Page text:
Children who experience parental death are at increased risk of mental illness, depression, and suicide, but new research by UConn’s Human Development and Family Sciences researchers can help surviving parents. It is clarified whether it is useful for. Reduces the risk of suicide in vulnerable youth.
“Researchers have been studying suicide for decades,” said Na Zhang, an assistant professor and lead author of the new study. “But there is still no good way to predict suicide. Suicidal ideation, Or suicidal behavior. I know some related factors. But overall, the predictability isn’t as high as we would like. “
Zhang’s research published in the journal Development and psychopathologyWe investigated an unexpected reduction in the risk of suicide for a parent’s bereaved family when the surviving parent or caregiver participated in the Family Bereaved Family Program (FBP). This is an evidence-based intervention originally developed by the REACH Institute at Arizona State University and now available to local institutions. A second version of the provider, known as Resilience Parenting for Bereaved Families.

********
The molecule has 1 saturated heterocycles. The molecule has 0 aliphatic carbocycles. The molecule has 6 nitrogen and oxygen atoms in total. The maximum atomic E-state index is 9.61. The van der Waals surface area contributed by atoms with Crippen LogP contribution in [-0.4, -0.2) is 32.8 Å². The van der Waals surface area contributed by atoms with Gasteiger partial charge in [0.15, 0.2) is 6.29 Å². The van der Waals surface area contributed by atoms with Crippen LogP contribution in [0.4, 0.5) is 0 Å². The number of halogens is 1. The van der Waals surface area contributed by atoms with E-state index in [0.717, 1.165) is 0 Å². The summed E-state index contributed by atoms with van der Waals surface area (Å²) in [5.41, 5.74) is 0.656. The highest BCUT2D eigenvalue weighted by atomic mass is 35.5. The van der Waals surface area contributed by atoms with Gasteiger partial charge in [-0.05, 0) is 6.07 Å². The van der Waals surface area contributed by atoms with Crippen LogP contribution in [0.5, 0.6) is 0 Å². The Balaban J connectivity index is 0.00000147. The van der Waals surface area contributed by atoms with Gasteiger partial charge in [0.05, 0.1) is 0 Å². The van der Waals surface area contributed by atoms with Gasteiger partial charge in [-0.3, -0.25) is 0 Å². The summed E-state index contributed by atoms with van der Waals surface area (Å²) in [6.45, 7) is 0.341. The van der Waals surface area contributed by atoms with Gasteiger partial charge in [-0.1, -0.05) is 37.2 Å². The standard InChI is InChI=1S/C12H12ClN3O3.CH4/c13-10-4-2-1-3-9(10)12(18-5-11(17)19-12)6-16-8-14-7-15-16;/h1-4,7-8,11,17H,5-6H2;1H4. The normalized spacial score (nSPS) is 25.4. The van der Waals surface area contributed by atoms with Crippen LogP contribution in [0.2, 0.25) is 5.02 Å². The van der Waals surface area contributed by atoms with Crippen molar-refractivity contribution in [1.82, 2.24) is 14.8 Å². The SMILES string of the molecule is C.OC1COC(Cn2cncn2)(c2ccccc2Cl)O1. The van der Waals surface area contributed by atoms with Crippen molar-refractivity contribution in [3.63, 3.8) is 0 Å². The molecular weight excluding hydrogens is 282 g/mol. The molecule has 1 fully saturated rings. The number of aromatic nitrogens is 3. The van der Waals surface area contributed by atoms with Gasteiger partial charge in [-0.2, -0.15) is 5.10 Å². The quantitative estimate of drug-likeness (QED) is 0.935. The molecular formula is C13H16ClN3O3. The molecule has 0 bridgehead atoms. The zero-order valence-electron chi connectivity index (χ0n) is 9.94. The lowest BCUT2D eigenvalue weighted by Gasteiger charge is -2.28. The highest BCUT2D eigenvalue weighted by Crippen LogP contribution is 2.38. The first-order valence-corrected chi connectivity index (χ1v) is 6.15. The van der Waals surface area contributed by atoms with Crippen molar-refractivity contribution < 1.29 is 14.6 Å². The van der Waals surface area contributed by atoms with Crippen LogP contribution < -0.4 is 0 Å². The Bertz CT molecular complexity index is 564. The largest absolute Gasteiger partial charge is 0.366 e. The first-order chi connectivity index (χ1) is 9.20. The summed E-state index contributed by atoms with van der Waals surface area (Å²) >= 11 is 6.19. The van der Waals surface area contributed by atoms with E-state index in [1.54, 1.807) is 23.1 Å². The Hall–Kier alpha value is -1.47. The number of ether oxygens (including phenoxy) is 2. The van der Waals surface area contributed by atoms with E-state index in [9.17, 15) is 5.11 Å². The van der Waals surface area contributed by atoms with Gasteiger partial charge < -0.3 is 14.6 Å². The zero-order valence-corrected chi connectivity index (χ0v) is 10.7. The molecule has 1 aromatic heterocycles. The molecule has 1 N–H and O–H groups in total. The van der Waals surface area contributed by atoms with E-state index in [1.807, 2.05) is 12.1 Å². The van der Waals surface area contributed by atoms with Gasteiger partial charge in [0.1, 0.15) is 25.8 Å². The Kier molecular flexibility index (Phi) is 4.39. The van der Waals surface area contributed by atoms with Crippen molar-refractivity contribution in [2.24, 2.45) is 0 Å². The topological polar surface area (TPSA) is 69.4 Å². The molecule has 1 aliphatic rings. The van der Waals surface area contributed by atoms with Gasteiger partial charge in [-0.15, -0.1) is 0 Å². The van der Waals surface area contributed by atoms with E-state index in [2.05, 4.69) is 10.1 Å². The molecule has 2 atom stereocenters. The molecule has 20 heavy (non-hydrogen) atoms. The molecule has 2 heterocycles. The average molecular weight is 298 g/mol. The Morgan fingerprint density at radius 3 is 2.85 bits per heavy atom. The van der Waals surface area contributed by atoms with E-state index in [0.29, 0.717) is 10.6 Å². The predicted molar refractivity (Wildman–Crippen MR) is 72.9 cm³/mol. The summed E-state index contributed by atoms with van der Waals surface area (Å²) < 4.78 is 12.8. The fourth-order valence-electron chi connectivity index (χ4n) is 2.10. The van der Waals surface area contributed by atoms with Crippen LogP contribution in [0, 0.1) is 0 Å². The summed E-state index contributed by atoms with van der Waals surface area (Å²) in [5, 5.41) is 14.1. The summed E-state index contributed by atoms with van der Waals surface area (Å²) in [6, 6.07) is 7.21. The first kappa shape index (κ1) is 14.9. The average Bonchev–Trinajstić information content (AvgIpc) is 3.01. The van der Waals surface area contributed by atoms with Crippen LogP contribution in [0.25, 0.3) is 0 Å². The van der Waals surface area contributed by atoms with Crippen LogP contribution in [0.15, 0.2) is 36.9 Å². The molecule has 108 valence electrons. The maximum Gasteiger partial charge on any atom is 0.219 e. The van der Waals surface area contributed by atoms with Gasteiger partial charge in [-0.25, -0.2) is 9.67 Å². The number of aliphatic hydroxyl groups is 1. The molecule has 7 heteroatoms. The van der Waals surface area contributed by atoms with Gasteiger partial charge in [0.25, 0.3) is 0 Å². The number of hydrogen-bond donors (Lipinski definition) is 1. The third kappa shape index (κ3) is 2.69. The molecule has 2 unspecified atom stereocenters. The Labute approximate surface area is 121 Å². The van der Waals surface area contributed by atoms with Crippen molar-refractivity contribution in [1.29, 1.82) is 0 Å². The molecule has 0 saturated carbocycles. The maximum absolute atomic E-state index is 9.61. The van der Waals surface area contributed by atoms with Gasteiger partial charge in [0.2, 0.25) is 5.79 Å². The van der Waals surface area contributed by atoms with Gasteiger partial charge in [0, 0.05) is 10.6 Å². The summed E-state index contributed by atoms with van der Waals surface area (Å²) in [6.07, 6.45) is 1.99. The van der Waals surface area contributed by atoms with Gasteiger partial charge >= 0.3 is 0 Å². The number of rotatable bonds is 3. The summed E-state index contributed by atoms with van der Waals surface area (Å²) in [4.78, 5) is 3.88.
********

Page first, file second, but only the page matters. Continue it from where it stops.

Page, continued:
“This intervention itself is not a suicide prevention program,” explains Zhang. “It focuses on helping the bereaved parents do the hard work of providing effective parenting while they are sad.”
The initial FBP included 12 group-based sessions consisting of separate groups for caregivers and children and two family sessions, all of which deal with the loss of surviving parents and parents of children. The focus was on supporting a person’s childcare skills and needs.
After six and fifteen years of follow-up, program developers found that the risk of suicide among young people in participating families was significantly reduced, and Zhang wanted to understand why.
“Imagine you have a medicine or medicine and want to treat a cold or a physical illness or illness,” she says. “I know these pills are useful in treating illness, but I want to know how these pills work. What are the effects on the body, what are the chains of effects, and I want to know what biological or chemical changes occur, which can lead to the results you prefer. “